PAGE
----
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Opinion: Kamala Harris' Paris trip puts a band-aid on deteriorating US-France relations

David A. AndelmanDavid A. Andelman
More than a month after a firestorm broke out between the United States and France over the Biden administration’s colossally ill-considered torpedoing of a major French-Australian submarine deal, the vice president landed in Paris to try to patch things up. And so far, it’s working.
Harris and French President Emmanuel Macron seemed delighted to see each other as they grasped arms in a Covid-conscious greeting outside the Élysée presidential palace Wednesday. “I can tell you French people are extremely proud to have you here,” Macron said at the start of their bilateral meeting. Their first tête-à-tête ran so long that aides tried to intervene and wrap up the meeting. Macron also gave Harris a tour of the building, pointing out the desk of France’s first modern president Charles de Gaulle, who had his own prickly relationship with the United States.
The next morning, at a grand ceremony at the Arc de Triomphe, celebrating France’s unknown soldier and Hubert Germain, France’s last great World War II resistance fighter, who died last month at the age of 101, national television cameras focused on Harris, casting her image on a jumbotron screen overlooking the ceremony several times.
Later in the afternoon, the two sat side-by-side, carefully masked, in the front row of the Paris Peace Forum, chatting continuously, though out of earshot of any microphones. In her speech about inequality, she urged, “Let us not be burdened by what has been, let us focus on what can be. And let us realize a better future together.”
Although she wasn’t commenting directly on the relationship between the US and France, this has been the repeated refrain of her visit — to look forward rather than back.
Your rights could be taken away rapidly. I know because it happened to meYour rights could be taken away rapidly. I know because it happened to me
Macron later singled out Harris in his speech, saying, “I am very happy, Madam Vice President, to have the United States back in the club of multilateralism. This is wonderful news … Because I believe this is the rightful place for the United States of America.”
Still, whether all this bonhomie will be enough to patch over deeply frayed relations between the two countries dating back to Presidents Barack Obama and François Hollande, remains to be seen. What is apparent, however, is that the two leaders are touting their partnership on everything from defense to supply chain disruptions — with the goal of making a mark at home as Macron faces the upcoming presidential election in April and Harris tries to burnish her foreign policy bona fides amid flagging approval ratings and infighting within the Democratic Party.
Clearly, both Macron and Harris hope they may be able to turn the page on past issues. “Leadership is partnership,” Macron said when he first met US President Joe Biden in England for the G7 summit in June. That was, of course, the very moment the United States was negotiating the submarine agreement with Australia and the UK, killing a 50-year pact with France, all without a single word of it to Macron or the French (Biden has since acknowledged the US was “clumsy” in its treatment of France).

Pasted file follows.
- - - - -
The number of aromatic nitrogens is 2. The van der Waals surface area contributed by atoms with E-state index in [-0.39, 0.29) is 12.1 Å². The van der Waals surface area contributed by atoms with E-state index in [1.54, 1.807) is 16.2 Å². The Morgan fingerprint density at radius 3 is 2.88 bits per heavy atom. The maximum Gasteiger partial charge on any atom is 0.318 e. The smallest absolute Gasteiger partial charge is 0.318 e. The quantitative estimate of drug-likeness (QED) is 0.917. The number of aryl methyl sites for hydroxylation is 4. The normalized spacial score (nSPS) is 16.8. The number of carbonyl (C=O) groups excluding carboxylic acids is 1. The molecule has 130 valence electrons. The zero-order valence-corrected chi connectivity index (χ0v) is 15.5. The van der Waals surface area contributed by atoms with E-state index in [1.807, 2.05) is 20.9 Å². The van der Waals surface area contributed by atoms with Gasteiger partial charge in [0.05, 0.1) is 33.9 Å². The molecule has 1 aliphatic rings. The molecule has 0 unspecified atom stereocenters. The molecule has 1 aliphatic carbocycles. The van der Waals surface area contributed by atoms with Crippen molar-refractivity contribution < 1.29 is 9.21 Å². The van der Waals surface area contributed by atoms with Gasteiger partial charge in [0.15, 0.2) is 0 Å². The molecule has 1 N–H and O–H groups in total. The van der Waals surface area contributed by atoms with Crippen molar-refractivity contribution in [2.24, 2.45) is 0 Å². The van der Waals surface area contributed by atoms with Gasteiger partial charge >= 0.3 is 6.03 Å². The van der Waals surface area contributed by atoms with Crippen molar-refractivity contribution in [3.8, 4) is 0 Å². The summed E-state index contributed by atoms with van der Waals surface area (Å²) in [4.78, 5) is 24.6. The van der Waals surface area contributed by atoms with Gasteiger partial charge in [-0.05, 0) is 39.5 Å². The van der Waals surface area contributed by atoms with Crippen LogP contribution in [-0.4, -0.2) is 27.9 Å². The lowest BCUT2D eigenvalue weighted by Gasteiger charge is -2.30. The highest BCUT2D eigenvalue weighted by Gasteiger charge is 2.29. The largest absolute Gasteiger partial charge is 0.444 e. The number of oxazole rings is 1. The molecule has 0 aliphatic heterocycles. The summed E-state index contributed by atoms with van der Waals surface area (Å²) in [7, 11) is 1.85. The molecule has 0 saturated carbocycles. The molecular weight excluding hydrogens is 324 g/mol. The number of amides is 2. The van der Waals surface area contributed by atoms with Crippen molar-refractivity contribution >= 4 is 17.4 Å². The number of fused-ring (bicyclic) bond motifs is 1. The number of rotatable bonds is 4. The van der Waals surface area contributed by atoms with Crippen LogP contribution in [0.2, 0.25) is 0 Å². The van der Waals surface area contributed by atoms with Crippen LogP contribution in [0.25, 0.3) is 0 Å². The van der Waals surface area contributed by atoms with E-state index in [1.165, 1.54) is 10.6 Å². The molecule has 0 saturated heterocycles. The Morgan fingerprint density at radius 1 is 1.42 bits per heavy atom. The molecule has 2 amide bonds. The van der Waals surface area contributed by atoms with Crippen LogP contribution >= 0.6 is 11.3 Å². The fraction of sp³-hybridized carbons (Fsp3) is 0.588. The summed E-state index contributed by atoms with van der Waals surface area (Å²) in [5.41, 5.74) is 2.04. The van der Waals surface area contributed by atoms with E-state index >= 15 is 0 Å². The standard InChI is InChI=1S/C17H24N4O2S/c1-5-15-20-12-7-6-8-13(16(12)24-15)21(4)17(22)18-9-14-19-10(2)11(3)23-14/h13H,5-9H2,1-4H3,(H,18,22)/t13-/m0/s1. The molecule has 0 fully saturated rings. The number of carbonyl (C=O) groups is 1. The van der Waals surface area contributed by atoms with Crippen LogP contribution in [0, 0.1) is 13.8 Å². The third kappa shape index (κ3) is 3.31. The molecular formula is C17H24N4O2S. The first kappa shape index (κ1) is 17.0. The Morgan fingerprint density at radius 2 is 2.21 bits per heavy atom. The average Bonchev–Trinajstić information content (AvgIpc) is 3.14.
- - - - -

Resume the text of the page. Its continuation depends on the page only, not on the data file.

Regardless of how Macron really feels, Harris’ visit has also been a chance to distinguish himself from his far-right opponent in the elections next April. Macron is expected to run for reelection, although one of his senior advisers pointed out to me that the incumbent President has not yet formally announced his intention to seek a second term.
Like it or not, America, this is what you mean to Africans like meLike it or not, America, this is what you mean to Africans like me
Either way, the far-right firebrand, Eric Zemmour, has already positioned himself as Macron’s leading challenger, throwing down the gauntlet, particularly with respect to France’s relations with the United States. In response to the last conciliatory meeting Macron had with Biden in Rome on the sidelines of the G20 summit, Zemmour said he had “never seen such a humiliation.” One of Macron’s counselors, who agreed to speak on the condition of anonymity to comment more frankly on the state of French politics, told me in an email that the President “does not make decisions (on) the role of France in the world” based on the views of Zemmour who, she added, “is very far from the values the President believes in and fights for.”
A White House official said that the invitation for Harris to visit Paris came from Macron before the submarine imbroglio. Still, the timing was especially opportune for both leaders. With Harris seemingly fading from the domestic squabbles over Biden’s agenda and Macron’s hovering at around 24% going into the first round of elections (still the highest among any of his challengers), it’s not hard to see a kindred view of this opportunity.
“If we want to be able to compete, we have to be good partners; we have to show up. America is a global leader,” the White House briefer told reporters on Wednesday. And Macron’s counselor echoed that sentiment, telling me, “Our friendship (with the US) is robust, we are close allies, and finally we have many things to do together when it comes to global issues and regional crisis issues as partners.”
Still, it’s been a difficult time all around for US-France relations, the foundations of which have been eroded over many years. It’s quite clear that relationships that have been subject to the strain we’ve seen in recent years between the United States and France will take some time to heal. But consistency is essential. Showing up is a good first step.
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